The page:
Lorgat should be credited for South Africa’s success

January 3rd, 2009 - 2:00 pm ICT by IANS  

Sydney, Jan 3 (IANS) International Cricket Council (ICC) chief executive Haroon Lorgat can take some credit for South Africa’s march towards the No.1 spot in Tests.Lorgat, during his tenure as the chairman of selectors with Cricket South Africa (CSA), endured strong opposition to the selection of four most destructive players — Hashim Amla, Dale Steyn, A.B. De Villiers and Ashwell Prince.

Amla, Steyn and De Villiers have been the key factors behind South Africa’s triumph Down Under while Prince was unfortunate to miss out on the three Tests with a injury despite being a part of the squad.

Lorgat was accused of picking Amla and Prince because of colour, not skill, while Steyn and de Villiers had plenty of detractors who believed they could never succeed in Test cricket.

“There was a lot of challenge to some of the players that were brought through and introduced during my tenure. A lot of it was coached in the name of transformation, and there were suggestions that there were forced quota systems in place,” Lorgat was quoted as saying by the Sydney Morning Herald.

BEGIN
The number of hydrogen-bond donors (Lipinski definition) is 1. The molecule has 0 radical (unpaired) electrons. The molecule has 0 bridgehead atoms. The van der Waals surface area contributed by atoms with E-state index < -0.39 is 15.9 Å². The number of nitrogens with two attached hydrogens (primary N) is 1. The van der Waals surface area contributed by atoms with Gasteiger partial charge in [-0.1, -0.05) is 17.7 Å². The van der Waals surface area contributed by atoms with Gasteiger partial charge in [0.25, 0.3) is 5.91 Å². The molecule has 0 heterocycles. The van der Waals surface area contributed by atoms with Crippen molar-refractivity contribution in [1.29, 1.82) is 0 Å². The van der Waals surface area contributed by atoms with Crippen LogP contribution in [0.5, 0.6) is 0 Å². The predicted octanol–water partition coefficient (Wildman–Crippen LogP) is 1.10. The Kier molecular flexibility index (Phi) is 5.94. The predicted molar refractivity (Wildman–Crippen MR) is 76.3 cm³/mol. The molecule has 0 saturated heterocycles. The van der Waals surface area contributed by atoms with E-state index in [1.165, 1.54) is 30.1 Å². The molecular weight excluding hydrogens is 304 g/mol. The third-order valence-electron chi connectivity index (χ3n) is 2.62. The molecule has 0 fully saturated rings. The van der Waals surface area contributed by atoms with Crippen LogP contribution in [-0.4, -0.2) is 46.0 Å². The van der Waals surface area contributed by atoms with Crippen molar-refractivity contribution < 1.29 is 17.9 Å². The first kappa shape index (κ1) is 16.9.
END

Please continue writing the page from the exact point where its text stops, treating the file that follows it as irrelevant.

“That was not the case and our plan has been vindicated, we believed the players deserved to get there on their own merits. There was a lot more fuss and speculation about the black players, so the likes of Amla and Prince, they were seriously questioned. There were also some serious issues around A.B. de Villiers … Dale Steyn was also introduced in my time,” he added.

“Thankfully all of them have come through and more than deserve their place in the team. It’s a pleasing part when it all comes through and it works out.”

Lorgat, who was in charge of selections during South Africa’s previous, ill-fated tour to Australia, rubbished the idea that he was forced to choose players of colour under a “quota system”.

“Other than a clear instruction to me that there shouldn’t be an all-white team, we were picking players on merit. If it wasn’t for some of the pressure put on, we may not have seen J.P. Duminy,” he added.

He also said that Australia’s long-standing reign atop the world rankings made the game less watchable.

“It’s always a lot more interesting for the public if there’s one, two, three teams in fact competing for the No.1 spot. It just makes it all the more interesting,” he said.

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